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A Long Walk in the Dark: Depression and How to Cope to Work Your Way Out
It doesn't have to be drugs -- learn new ways to manage your depression
Looking for some step-by-step choices for managing depression? Try these; they may just transform your life.
When your mind turns against you...
Depression is possibly the least understood disease experienced by any human. Yes, I said disease. Many people think depression is feeling sad or down for a period of time, but those of us who actually have to live its worst side effects know that it is something that can completely take over your mood and your normal functions. I am not a professional, so I can not explain these things on a professional level except as far as they were explained to me. I can tell you what I have learned through my personal experience, and through the many professionals who have tried to help me live a "normal" productive life.
At the age of 15 years old I was diagnosed with Bipolar Disorder. Up until this point, I'd had a number of labels handed to me by various doctors and semi-professionals, namely ADHD and "strong-willed child." At some point along the way my behavior took a very serious turn for the worse, and all those labels went down the drain. For three years, my mother tried to employ conventional wisdom and coping skills to deal with the decline in my behavior, until an inappropriate medication threw me off the edge and I went into inpatient care just before my 16th birthday. What ensued was a grueling three-year climb out of a senseless black pit of depression and an endless parade of medication and therapists.
Now, I've never been a person to happily accept being dependent on anything, whether it be prescription drugs or eyeglasses. I made it clear early on that my personal ideal would be to find a way to live that "normal" life drug-free. Be warned that this approach is not for everyone, as it does require a lot of self-accountability and it is a constant struggle to pull yourself out of depression and other undesirable behavior through coping skills. It is rewarding for people like me who wish to avoid drugs if it is at all humanly possible, but should always be entered into with the close cooperation of your therapist. These coping skills are useful whether you have to be on medication or not, and apply to anything from mild, temporary depression to the serious, debilitating and incurable (note: not untreatable) illness.
Before I list some of these coping skills, I'd like to give a quick recap of exactly what depression is. This is mostly for the benefit of those who have not experienced it, as those who have already know and can identify with what I have to say. I am well aware that many people out there -- and you might be one of them -- are researching this subject in order to help a depressed loved one, and may not really know what's going on. As I'm sure most people know by now, as science and medicine advance to greater understanding of this particular problem, depression isn't about "having a bad day" or "feeling blue." The melancholy one feels is just one small part of the whole experience -- you may have seen the "Depression Hurts" commercials on TV, and it is so true.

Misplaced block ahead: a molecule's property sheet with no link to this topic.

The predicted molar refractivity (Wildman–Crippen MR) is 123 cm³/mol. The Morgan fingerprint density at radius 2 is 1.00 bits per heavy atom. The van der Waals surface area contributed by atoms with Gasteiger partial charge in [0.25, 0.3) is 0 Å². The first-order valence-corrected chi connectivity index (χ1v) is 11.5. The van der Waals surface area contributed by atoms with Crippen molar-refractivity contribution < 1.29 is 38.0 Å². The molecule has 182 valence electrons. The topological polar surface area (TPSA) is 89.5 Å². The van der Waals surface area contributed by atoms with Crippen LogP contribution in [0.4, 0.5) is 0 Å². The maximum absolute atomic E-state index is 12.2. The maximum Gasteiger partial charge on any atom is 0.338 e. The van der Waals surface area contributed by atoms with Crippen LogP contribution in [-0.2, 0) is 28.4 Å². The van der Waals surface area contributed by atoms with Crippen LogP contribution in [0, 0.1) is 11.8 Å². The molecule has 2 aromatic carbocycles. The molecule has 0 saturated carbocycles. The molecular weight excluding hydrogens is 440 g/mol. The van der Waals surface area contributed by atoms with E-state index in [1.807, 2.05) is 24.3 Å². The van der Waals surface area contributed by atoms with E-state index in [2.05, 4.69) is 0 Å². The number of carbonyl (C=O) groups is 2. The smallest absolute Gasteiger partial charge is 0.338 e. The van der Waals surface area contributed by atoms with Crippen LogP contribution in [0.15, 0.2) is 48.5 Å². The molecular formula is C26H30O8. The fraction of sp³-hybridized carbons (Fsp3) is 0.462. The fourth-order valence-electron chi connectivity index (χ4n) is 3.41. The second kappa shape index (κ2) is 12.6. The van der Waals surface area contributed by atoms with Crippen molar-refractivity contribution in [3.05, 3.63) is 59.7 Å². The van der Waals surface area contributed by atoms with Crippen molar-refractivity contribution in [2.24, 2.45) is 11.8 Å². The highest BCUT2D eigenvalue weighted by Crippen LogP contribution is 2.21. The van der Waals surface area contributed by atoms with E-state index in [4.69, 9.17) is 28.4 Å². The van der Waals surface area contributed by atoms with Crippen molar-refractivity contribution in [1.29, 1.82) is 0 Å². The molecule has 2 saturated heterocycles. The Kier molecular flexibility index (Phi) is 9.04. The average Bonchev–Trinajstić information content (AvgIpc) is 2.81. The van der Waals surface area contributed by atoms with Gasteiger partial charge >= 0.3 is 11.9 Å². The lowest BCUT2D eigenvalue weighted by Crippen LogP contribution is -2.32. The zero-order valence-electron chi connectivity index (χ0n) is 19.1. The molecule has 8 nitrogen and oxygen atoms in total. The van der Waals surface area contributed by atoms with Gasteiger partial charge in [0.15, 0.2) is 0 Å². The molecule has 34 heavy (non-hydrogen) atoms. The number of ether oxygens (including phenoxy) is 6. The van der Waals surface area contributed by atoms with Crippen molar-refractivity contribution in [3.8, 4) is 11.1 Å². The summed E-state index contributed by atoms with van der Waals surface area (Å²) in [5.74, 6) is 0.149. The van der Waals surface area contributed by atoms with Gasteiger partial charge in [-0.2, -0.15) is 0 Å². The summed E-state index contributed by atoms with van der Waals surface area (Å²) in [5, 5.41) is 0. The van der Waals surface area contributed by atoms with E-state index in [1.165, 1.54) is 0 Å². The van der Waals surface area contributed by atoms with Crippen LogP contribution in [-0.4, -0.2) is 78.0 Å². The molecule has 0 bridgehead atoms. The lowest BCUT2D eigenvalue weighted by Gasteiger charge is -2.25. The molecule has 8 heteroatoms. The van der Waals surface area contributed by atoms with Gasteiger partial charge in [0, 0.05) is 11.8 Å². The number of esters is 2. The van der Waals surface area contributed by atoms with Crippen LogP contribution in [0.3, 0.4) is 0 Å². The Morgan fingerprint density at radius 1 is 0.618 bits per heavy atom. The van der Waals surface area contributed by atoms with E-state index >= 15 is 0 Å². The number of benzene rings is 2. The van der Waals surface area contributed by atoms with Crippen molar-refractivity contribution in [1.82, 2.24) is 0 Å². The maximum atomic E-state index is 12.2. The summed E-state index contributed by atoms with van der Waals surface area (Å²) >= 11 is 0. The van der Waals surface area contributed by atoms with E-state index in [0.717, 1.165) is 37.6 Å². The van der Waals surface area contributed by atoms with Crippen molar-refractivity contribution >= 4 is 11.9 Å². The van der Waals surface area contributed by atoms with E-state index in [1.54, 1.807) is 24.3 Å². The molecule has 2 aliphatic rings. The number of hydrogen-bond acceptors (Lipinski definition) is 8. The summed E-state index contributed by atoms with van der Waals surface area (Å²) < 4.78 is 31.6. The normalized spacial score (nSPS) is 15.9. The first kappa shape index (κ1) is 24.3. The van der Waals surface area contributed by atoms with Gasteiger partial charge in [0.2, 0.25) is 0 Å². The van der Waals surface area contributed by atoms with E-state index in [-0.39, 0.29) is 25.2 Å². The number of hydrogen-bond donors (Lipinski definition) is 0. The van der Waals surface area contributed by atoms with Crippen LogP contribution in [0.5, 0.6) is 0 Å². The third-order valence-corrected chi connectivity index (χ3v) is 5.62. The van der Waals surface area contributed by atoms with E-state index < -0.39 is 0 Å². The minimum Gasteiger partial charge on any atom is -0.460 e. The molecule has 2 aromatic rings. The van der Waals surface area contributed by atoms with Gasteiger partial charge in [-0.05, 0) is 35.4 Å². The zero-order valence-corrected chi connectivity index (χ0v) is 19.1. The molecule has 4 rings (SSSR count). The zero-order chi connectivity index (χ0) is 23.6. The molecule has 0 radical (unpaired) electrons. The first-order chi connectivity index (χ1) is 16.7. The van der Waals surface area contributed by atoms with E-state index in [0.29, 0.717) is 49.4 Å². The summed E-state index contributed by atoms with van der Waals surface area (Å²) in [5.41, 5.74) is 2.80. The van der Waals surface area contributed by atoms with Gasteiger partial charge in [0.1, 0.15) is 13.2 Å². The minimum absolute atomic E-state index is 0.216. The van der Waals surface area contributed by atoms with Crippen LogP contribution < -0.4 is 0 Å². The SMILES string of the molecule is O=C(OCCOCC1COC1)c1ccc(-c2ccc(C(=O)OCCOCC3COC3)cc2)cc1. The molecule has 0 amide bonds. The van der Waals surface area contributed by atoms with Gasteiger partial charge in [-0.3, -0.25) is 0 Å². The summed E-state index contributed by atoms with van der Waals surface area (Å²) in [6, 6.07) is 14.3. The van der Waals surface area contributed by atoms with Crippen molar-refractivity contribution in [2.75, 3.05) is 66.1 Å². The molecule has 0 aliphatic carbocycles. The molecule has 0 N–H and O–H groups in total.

Depression Side Effects
Recall that I am speaking from the experience of a major depressive disorder, but even sufferers of mild depression have some or all of these "side effects" (that is, everything other than the melancholy and feelings of hopelessness that seems to be the trademark symptom of depression) in varying degrees.
Headaches. I can recall so many days that the onset of serious migraines have put a cap on my plans, hurting badly enough I couldn't see straight and wanted to vomit.
Sleeplessness. Even after so much therapy and striving to cope, most of the time I still can't sleep more than three or four hours a night, and that interrupted constantly. For those who can get to sleep and stay that way it can be the other extreme, a person gets so drug out by all the other nasty effects that they simply can't muster the motivation to get out of bed in the mornings and keep right on sleeping.
Aches. Possibly the worst effect I've ever experienced, and the one most overlooked by professionals and informative books, is an indescribable aching in the bones. Anyone who has experienced it can relate to the maddening, constant ache that precludes sleep, exercise, and so many daily activities because every joint feels inflamed and painful (though there is no visible swelling or other indicators of physical pain).
Sounds like quite a drag, huh? The good news is that most of these effects can be lessened or eliminated (temporarily or permanently, depending on the type and cause of your depression) by using some simple coping techniques. Let me reiterate that under no circumstances should you rely only on these without consulting a professional, and that your best bet for recovery lies in finding the proper help and support to get through it.
Depression Coping Skills
Refocus. My most recent therapist reminds me constantly that one huge factor in depression is a kind of circular thinking that focuses on all the negative feelings and what caused them, which will make the bad feelings even worse. This makes it seem impossible to climb out of the hole you're in. To break this vicious cycle, focus on something else; it can be a puzzle, handicraft, TV, a call to a friend -- anything that will catch your attention and hold it away from the negative thoughts.